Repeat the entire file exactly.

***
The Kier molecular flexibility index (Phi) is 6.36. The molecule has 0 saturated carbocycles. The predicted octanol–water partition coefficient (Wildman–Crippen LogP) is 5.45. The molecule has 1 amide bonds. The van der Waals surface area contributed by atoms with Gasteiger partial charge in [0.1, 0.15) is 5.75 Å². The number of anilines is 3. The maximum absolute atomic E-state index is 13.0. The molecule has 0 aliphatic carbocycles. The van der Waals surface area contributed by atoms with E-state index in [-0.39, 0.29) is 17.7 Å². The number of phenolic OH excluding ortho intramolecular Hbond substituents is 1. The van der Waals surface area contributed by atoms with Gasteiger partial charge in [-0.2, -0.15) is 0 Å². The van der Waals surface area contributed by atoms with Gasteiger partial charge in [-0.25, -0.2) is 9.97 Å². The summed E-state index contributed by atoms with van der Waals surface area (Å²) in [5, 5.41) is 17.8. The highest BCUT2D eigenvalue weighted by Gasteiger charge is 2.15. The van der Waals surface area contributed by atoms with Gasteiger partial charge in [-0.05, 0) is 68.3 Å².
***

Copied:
The Kier molecular flexibility index (Phi) is 6.36. The molecule has 0 saturated carbocycles. The predicted octanol–water partition coefficient (Wildman–Crippen LogP) is 5.45. The molecule has 1 amide bonds. The van der Waals surface area contributed by atoms with Gasteiger partial charge in [0.1, 0.15) is 5.75 Å². The number of anilines is 3. The maximum absolute atomic E-state index is 13.0. The molecule has 0 aliphatic carbocycles. The van der Waals surface area contributed by atoms with E-state index in [-0.39, 0.29) is 17.7 Å². The number of phenolic OH excluding ortho intramolecular Hbond substituents is 1. The van der Waals surface area contributed by atoms with Gasteiger partial charge in [-0.2, -0.15) is 0 Å². The van der Waals surface area contributed by atoms with Gasteiger partial charge in [-0.25, -0.2) is 9.97 Å². The summed E-state index contributed by atoms with van der Waals surface area (Å²) in [5, 5.41) is 17.8. The highest BCUT2D eigenvalue weighted by Gasteiger charge is 2.15. The van der Waals surface area contributed by atoms with Gasteiger partial charge in [-0.05, 0) is 68.3 Å².